Metallica was my favorite band in middle school. And then I saw Pearl Jam in concert, they put out St. Anger, and I moved on. It was time, and they were really beginning to suck.
However, the news of a collaboration with Lou Reed – which surfaced almost two years ago, after the two groups played together at the 2009 Rock & Roll Hall of Fame 25th Anniversary Concert, was intriguing, to say the least. The first full track to be released of the forthcoming album Lulu, is called “The View” and it’s, well, really bad.
Lou Reed has done some weird stuff in the past (Metal Machine Music was described by Rolling Stone as “the tubular groaning of a galactic refrigerator”) and Metallica has put out some pretty horrible stuff as well (anything after 1999). But both have also created some of the greatest and most innovative rock albums – taking their respective genres to new levels, spawning scores of imitators, and changing the face of music as we knew it. A collaboration that combined aspects of the latter would be mind-boggling. Sadly, this song is a strange combination of the former – spoken word nonsense by Reed over a sludgy Metallica riff, sans all of the speed-metal brilliance that made Metallica great, and without any of Mr. Reed’s talent.
The potential for this collab was so high, and that the result is this abysmal should be saddening to music fans everywhere.
Though this is a music blog, I would be remiss not to mention the excitement in the world of physics that took place yesterday, literally shaking the foundations of the science as we know it.
In short, a group of European physicists measured tiny particles (called neutrinos) that traveled faster than the speed of light. This is pretty big, because science is of the opinion that nothing can exceed the speed of light, and basically everything in science is based on this. Assuming the experiment can be verified and the data is real, this means that physics, namely Einstein’s 1905 Special Theory of Relativity, needs to be reёvaluated (or at least qualified).
Last week I shared an iPhone-recorded version of James Vincent McMorrow’s cover of Chris Isaak’s “Wicked Games.” Now, for your listening/download pleasure is fantastic version of the the song as performed at the Kilkenny Arts Festival in Ireland.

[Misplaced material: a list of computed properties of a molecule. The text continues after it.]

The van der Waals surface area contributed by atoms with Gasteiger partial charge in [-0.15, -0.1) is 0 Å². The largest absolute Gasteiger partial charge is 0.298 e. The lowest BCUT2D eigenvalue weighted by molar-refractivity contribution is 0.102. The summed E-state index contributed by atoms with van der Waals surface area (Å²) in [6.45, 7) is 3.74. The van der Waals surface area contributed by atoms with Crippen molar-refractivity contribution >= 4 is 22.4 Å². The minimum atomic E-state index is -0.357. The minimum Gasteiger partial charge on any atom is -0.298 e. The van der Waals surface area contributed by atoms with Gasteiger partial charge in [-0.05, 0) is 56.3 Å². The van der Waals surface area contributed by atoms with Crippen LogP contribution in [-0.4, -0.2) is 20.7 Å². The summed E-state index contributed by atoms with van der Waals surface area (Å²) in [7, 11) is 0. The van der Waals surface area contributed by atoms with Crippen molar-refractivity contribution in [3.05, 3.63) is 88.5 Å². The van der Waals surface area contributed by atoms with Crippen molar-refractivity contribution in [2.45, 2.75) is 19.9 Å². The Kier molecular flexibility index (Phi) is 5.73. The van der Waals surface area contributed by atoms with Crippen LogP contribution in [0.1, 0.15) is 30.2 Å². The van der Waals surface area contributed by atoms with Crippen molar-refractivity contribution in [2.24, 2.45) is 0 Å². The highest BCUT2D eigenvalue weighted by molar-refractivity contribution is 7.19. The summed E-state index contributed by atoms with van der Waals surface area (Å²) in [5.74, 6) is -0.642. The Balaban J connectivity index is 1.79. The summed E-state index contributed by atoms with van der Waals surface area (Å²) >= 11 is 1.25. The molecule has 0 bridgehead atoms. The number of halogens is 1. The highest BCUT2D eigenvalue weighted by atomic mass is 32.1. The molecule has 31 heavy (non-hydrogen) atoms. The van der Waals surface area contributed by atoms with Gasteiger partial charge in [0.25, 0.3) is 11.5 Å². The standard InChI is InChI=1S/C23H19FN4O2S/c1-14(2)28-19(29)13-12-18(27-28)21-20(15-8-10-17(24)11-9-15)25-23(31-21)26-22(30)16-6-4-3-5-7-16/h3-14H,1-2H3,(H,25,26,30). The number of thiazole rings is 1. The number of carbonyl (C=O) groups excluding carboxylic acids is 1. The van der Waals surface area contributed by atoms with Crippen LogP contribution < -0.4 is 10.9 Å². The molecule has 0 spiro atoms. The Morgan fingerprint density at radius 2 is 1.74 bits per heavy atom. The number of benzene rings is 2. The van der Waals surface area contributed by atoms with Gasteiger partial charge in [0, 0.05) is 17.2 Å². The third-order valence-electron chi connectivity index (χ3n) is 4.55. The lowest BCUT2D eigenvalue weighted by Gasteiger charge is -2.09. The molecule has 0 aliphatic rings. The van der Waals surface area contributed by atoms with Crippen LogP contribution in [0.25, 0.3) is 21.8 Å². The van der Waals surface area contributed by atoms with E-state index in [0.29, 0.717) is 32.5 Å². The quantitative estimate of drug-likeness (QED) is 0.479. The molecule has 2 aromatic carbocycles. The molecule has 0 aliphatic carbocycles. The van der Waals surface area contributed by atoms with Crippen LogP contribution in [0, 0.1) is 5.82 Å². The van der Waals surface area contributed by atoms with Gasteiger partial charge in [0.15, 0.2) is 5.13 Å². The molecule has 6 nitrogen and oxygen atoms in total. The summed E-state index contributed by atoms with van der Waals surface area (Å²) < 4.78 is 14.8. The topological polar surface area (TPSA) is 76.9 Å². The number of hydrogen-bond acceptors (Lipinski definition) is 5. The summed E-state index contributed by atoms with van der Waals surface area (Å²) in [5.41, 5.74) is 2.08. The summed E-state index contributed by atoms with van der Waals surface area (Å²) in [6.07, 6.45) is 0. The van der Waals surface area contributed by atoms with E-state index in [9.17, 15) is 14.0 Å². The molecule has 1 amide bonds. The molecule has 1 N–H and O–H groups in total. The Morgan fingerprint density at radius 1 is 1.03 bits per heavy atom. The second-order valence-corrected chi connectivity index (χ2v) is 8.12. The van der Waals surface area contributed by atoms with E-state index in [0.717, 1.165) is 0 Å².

Grab/stream the track below, and if you haven’t purchased James’ album Early In The Morning, you can do so here. Additionally, check out his Tiny Desk Show and remaining tour dates.
They were never my favorite band. They were never even in the Top 10. But somehow, they were always an important presence. When I spent middle school only listening to Metallica on 98 Rock, they were there. During the 2-month span that I listened to pop-dance music on 102.7 (back during that 2-month span that it was a pop-music station), R.E.M. was there. When I started going back to my grunge and alternative roots on WHFS and DC101, they were there.
Which begs the question: If a band is hailed as one of the first alternative groups, how the hell did they manage to get played on every single radio station? Wasn’t the music supposed to be alternative? Continue reading →
This one’s not for the meek. Nor for the rushed, or those looking for a pleasant listening experience on this rainy Thursday morning. But for the adventurous, who want to know what a Flaming Lips 6-hour song sounds like, check out the track below, separated into three tracks. Much thanks to the diligent folks who ripped this from the vinyl so our ears could be ripped to shreds for six glorious hours.
“His vocal chords are made of gold. He just looks a little too old.”
The unconverted might interpret this line (a lyric from “Late Greats”) as Jeff Tweedy’s tongue-in-cheek stab at his audience, as his music is sometimes labeled “dad-rock.” The more cynical may attribute this line to Tweedy himself; Wilco’s frontman is 44 and despite his fantastic pipes, does sometimes give off the impression of a dad dressed in a bad suit.
But for anyone who has seriously listened to Wilco, it’s clear that this isn’t the case. And if you’ve seen the band in concert, you know well that this is not “dad-rock,” Tweedy is not too old, and Wilco is one of the greatest live bands out there. Continue reading →
It’s been years since I’ve been able to do a Pearl Jam album review, and damn if it doesn’t feel good. With twenty days of buildup and excitement, the day is finally here – the release of the Cameron Crowe directed “Pearl Jam 20” documentary, as well as the accompanying soundtrack. While I won’t be attending a screening of the movie tonight (the Brattle Theater down the street is showing it for a few weeks, plus I’ve got the Wilco show here in Boston tonight), I have been enjoying the soundtrack, which is up on Spotify, as well as the PJ20 textbook which I’ve been diligently consuming for the last week.
If you’d like a truly in-depth review of the soundtrack, head over to Two Feet Thick for their excellent map/timeline post (which was the 20th and final item in the PJ20 countdown). But if you want to hear my thoughts, keep on reading. Continue reading →